It’s not always what you expect out of life, it’s about what you get, or more importantly what you are given.
What do you with the circumstances of your life defines who you are. The more love you love, the more you give and the more you buy into the belief that you will bend but not break, brings you strength.
No matter what you will overcome.
Life will give you what you need, if you just look at what you’ve got and be grateful. If there’s a secret to life, this is it.
Dive into gratitude and share your story to give others the ability to learn, to understand and to become more.
Everyone has a story.
I am Mark Brodinsky and this is The Sunday Series.
The Sunday Series (118): Full Heart
At 22-years-of-age Jake Stirmer is living up to the best of his ability. Every day he’s giving everything he’s got to everyone he meets. It’s all you can ask of him because the best of his ability is defined by his autism.
As his mom Stacey will tell you, “if you meet someone with autism, you’ve met one person with autism. All are different, it’s a wide spectrum.” And in the big scheme of things why should this be any different from meeting someone who isn’t autistic, we are all different, each and every one of us. Jake simply has a uniqueness that makes him in need of a helping hand to survive in a world created by those, who for the most part, live outside of his own.
It’s a world which for more than two decades the Stirmer family has come to know well and to embrace. After all it’s Jake who has embraced them. “Jake is very, very affectionate”, says Stacey. “He loves me, kisses on me, hugs me, he definitely feels love. People even comment on it. And he understands more than people give him credit.”
It’s an understanding Stacey and her husband had to come to grips with after a visit to the library. Stacey remembers: “Jake was a very normal birth, he was the easiest child, almost scary easy, easier than my other two children. The first time I realized something was different was with his eyesight, he wouldn’t always focus on me when I called his name. The pediatrician got concerned around 15 months when Jake was not trying to walk. We visited a neurologist who told us ‘he couldn’t be autistic because he loves his mother and interacts with you beautifully.’ But not long after I was in the library and there was a poster on Autism Awareness Month, I saw the symptoms and I just knew. I went to my car and I just lost it…I called my husband and told him Jake has autism.”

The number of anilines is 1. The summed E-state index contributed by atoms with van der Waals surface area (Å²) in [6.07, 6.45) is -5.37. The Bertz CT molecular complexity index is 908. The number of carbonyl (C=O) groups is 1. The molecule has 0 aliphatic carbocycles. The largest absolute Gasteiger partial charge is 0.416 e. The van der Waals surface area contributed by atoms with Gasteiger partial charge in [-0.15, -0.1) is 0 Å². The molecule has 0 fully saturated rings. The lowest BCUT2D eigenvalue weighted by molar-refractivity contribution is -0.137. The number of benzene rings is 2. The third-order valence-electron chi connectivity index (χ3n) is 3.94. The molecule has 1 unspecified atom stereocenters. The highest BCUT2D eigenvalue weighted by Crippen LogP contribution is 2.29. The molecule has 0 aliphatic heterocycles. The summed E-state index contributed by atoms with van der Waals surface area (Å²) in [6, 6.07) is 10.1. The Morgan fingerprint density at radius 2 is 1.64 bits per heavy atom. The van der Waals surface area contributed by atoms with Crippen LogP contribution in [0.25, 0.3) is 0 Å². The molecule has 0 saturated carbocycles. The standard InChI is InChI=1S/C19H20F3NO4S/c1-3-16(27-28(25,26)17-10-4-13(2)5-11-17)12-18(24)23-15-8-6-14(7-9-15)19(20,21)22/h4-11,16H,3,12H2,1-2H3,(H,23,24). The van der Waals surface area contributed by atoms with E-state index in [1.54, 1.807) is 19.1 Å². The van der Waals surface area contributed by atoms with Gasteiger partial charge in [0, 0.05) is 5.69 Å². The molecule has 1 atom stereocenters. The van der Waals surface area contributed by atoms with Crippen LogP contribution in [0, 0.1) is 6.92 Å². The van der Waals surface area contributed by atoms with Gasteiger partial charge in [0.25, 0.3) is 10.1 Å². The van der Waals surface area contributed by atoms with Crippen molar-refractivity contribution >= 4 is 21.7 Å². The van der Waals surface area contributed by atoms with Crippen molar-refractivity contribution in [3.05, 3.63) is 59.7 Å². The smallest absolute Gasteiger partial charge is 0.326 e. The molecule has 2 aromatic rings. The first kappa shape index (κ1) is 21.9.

Testing, training and parental advocacy for Jake led him to be the first child to be funded for the ABA – Applied Behavioral Analysis in Howard County, MD. “It’s a process called discreet trial”, says Stacey. “A lot of repetition, ways of teaching the same thing over and over. For example giving a child a jigsaw puzzle with one piece missing, having him complete it, then taking two or three pieces away until they learn to do the puzzle. Or handling sensory issues. Jake doesn’t like to wear a hat. But you would put a hat on him for 10 seconds, wildly praise him, then do it again for 20 seconds, 30 seconds, etc until he could hopefully get comfortable.”
Like any growth in life, like any challenge in which you desire to succeed, the parents of an autistic child seem to embrace the mantra of getting comfortable with being uncomfortable. It’s not just Jake who lives with autism, so do his family and friends. But everyone surrounding Jake is in Stacey’s words, “simply amazing”.
“With our other two children, (Jenna, now 28 and Corey, 25), we tried our best not to let them feel less important”, says Stacey. “They never showed any signs of feeling disadvantaged, they are great. The only part I feel they might have missed out on is our ability to travel. I’m not comfortable leaving Jake for more than three nights at a time. But we have a place at the beach and Jake has his own room and he loves it there.”
Jake also loves two special activities, swimming and bowling. Stacey says he taught himself to do both, and he simply loves it. He’s very trainable in a lot of things. He has worked in a garden nursery center, done some clerical work and janitorial work. But as his mom describes it, “it’s a whole new world in adult services, people forget, or they don’t realize these autistic children grow up to be adults.”